General Information

Blodgett forest
by Editors
Full text HTML  | PDF  
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California Agriculture, Vol. 17, No.12

Blodgett Experimental Forest
December 1963
Volume 17, Number 12

Research articles

Fallout hazards to man studied through life-span tests with beagles
by A. C. Andersen, M. Goldman, R. Della Rosa, D. Mckelvie
| Full text HTML  | PDF  
Summary Not Available – First paragraph follows: Nuclear age needs for knowledge of the potential hazard to man from fallout on food—causing skeletal accumulations of strontium 90 (Sr90)—are being served by the life-span experiments with 800 beagles underway at the School of Veterinary Medicine, Davis, under the sponsorship of the U. S. Atomic Energy Commission. These tests of low level radiation effects were started in 1957 and final data will not be available for 10 or more years. Some results to date include indications that pups can discriminate very little against Sr90, assimilating almost 80% of the amount ingested in milk. Lactating dams discriminate against Sr90 similar to adult dogs, and other species including man (about one-half of the ingested Sr90 is assimilated). Observations of radiation-induced malignant tumors in beagles from ingested Sr90 confirm results of experiments with smaller laboratory animals. Soft tissue cancers seem to occur at an earlier age than do bone tumors. Bone cancer in the beagle during the age of maturity has only been seen in those having high Sr90 body burdens. The lowest cancer producing level of Sr90 in the dog has yet to be determined. A wide range of incidental information on dog care is also being developed during the testing period. Modern cages have been designed and constructed that eliminate dog odor and offer solutions to many other kenneling problems. Whelping of several hundred litters of beagles indicates that the dam attains full maturity at three years of age. Records also show that about 20% of all pups die before weaning and that two-thirds of these are birth losses. Pups attain puberty between 10 to 12 months of age, which is a growth rate 10 times faster than man.
Nuclear age needs for knowledge of the potential hazard to man from fallout on food—causing skeletal accumulations of strontium 90 (Sr90)—are being served by the life-span experiments with 800 beagles underway at the School of Veterinary Medicine, Davis, under the sponsorship of the U. S. Atomic Energy Commission. These tests of low level radiation effects were started in 1957 and final data will not be available for 10 or more years. Some results to date include indications that pups can discriminate very little against Sr90, assimilating almost 80% of the amount ingested in milk. Lactating dams discriminate against Sr90 similar to adult dogs, and other species including man (about one-half of the ingested Sr90 is assimilated). Observations of radiation-induced malignant tumors in beagles from ingested Sr90 confirm results of experiments with smaller laboratory animals. Soft tissue cancers seem to occur at an earlier age than do bone tumors. Bone cancer in the beagle during the age of maturity has only been seen in those having high Sr90 body burdens. The lowest cancer producing level of Sr90 in the dog has yet to be determined. A wide range of incidental information on dog care is also being developed during the testing period. Modern cages have been designed and constructed that eliminate dog odor and offer solutions to many other kenneling problems. Whelping of several hundred litters of beagles indicates that the dam attains full maturity at three years of age. Records also show that about 20% of all pups die before weaning and that two-thirds of these are birth losses. Pups attain puberty between 10 to 12 months of age, which is a growth rate 10 times faster than man.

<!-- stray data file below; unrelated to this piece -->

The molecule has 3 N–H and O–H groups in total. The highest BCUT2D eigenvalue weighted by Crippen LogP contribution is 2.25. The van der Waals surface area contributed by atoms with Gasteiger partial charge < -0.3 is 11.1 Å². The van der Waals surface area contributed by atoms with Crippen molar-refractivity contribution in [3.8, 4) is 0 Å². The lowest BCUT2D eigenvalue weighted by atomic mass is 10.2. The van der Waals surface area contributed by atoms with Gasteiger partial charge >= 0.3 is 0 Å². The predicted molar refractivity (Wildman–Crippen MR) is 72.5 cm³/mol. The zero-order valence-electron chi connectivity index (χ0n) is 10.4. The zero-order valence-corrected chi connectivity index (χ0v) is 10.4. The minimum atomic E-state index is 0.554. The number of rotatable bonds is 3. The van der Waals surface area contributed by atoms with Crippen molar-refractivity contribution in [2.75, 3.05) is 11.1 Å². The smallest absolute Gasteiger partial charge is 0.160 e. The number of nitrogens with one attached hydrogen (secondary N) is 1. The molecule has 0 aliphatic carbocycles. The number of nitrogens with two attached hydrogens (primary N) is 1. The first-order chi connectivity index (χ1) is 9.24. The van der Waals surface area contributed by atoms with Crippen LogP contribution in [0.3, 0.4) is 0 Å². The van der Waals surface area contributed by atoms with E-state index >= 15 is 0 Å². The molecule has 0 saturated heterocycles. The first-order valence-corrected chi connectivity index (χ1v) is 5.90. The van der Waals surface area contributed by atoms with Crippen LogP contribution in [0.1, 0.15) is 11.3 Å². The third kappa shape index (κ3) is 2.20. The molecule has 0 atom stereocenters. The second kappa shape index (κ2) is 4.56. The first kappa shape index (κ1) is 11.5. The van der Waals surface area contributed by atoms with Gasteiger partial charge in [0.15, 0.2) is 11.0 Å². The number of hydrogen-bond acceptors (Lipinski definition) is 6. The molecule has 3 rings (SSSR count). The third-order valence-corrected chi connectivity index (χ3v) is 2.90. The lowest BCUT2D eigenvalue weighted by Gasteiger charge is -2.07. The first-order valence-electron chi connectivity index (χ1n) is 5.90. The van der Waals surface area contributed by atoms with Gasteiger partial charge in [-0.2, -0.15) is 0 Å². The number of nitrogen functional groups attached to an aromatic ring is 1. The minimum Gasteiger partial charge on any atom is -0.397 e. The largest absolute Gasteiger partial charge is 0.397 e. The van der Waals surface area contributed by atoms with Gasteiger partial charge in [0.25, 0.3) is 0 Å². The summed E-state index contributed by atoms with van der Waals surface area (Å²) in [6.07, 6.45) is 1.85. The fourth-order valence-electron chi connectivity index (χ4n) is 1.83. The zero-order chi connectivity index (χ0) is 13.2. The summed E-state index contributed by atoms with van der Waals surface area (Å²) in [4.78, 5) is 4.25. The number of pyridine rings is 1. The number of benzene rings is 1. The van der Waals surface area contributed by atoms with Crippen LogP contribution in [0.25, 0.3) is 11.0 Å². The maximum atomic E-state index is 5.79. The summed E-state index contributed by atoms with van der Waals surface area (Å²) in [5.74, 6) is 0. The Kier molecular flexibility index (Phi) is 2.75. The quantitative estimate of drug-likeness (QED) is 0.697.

Response to vitamin a, vitamin e and selenium of cattle and sheep in Northern California
by Reuben Albaug, J. H. Meyer, S. E. Smith
| Full text HTML  | PDF  
Summary Not Available – First paragraph follows: FOR MORE THAN 30 years, selenium has been known among scientists as a rare and versatile, but also toxic mineral, causing poisoning to livestock in the United States as well as other parts of the world.
Abstract Not Available – First paragraph follows: FOR MORE THAN 30 years, selenium has been known among scientists as a rare and versatile, but also toxic mineral, causing poisoning to livestock in the United States as well as other parts of the world.
Barley seed survey shows quality problems
by M. D. Miller, C. W. Schaller, E. C. Bruch, F. G. Parsons
| Full text HTML  | PDF  
Summary Not Available – First paragraph follows: Only 20% of the barley seed lots sampled in a two-year, 17-county survey—as reported in this study—met standards required of California certified barley seed. Fifty-four per cent of the samples contained excessive weed seed and 12% contained secondary noxious weeds. Forty per cent of the samples also contained an average of 72 seeds of other crops per pound of barley seed. Twenty-six per cent of the samples germinated less than 90%. Forty-nine per cent of the samples averaged 7.1% trashy, inert material and 43% were found to contain varietal mixtures.